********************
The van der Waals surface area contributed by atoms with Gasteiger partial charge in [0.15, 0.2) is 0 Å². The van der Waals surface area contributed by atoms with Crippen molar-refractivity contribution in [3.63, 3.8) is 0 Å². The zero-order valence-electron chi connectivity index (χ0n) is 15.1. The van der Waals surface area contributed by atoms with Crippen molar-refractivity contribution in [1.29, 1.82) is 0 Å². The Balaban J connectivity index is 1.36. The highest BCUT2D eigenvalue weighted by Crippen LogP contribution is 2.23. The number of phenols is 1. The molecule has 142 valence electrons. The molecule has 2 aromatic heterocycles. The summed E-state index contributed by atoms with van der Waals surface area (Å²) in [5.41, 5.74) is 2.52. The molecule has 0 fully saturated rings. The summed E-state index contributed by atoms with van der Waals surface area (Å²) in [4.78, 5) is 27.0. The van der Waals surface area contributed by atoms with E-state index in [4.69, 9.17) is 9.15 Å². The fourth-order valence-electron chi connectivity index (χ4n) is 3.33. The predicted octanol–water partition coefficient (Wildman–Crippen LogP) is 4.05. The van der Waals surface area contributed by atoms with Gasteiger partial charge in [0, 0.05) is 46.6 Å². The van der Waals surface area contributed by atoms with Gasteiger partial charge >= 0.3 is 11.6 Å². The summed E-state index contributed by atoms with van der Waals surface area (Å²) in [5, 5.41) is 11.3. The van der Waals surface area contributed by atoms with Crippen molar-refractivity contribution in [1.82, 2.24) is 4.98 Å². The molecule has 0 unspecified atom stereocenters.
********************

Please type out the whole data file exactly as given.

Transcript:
The van der Waals surface area contributed by atoms with Gasteiger partial charge in [0.15, 0.2) is 0 Å². The van der Waals surface area contributed by atoms with Crippen molar-refractivity contribution in [3.63, 3.8) is 0 Å². The zero-order valence-electron chi connectivity index (χ0n) is 15.1. The van der Waals surface area contributed by atoms with Crippen molar-refractivity contribution in [1.29, 1.82) is 0 Å². The Balaban J connectivity index is 1.36. The highest BCUT2D eigenvalue weighted by Crippen LogP contribution is 2.23. The number of phenols is 1. The molecule has 142 valence electrons. The molecule has 2 aromatic heterocycles. The summed E-state index contributed by atoms with van der Waals surface area (Å²) in [5.41, 5.74) is 2.52. The molecule has 0 fully saturated rings. The summed E-state index contributed by atoms with van der Waals surface area (Å²) in [4.78, 5) is 27.0. The van der Waals surface area contributed by atoms with E-state index in [4.69, 9.17) is 9.15 Å². The fourth-order valence-electron chi connectivity index (χ4n) is 3.33. The predicted octanol–water partition coefficient (Wildman–Crippen LogP) is 4.05. The van der Waals surface area contributed by atoms with Gasteiger partial charge in [0, 0.05) is 46.6 Å². The van der Waals surface area contributed by atoms with Gasteiger partial charge >= 0.3 is 11.6 Å². The summed E-state index contributed by atoms with van der Waals surface area (Å²) in [5, 5.41) is 11.3. The van der Waals surface area contributed by atoms with Crippen molar-refractivity contribution in [1.82, 2.24) is 4.98 Å². The molecule has 0 unspecified atom stereocenters.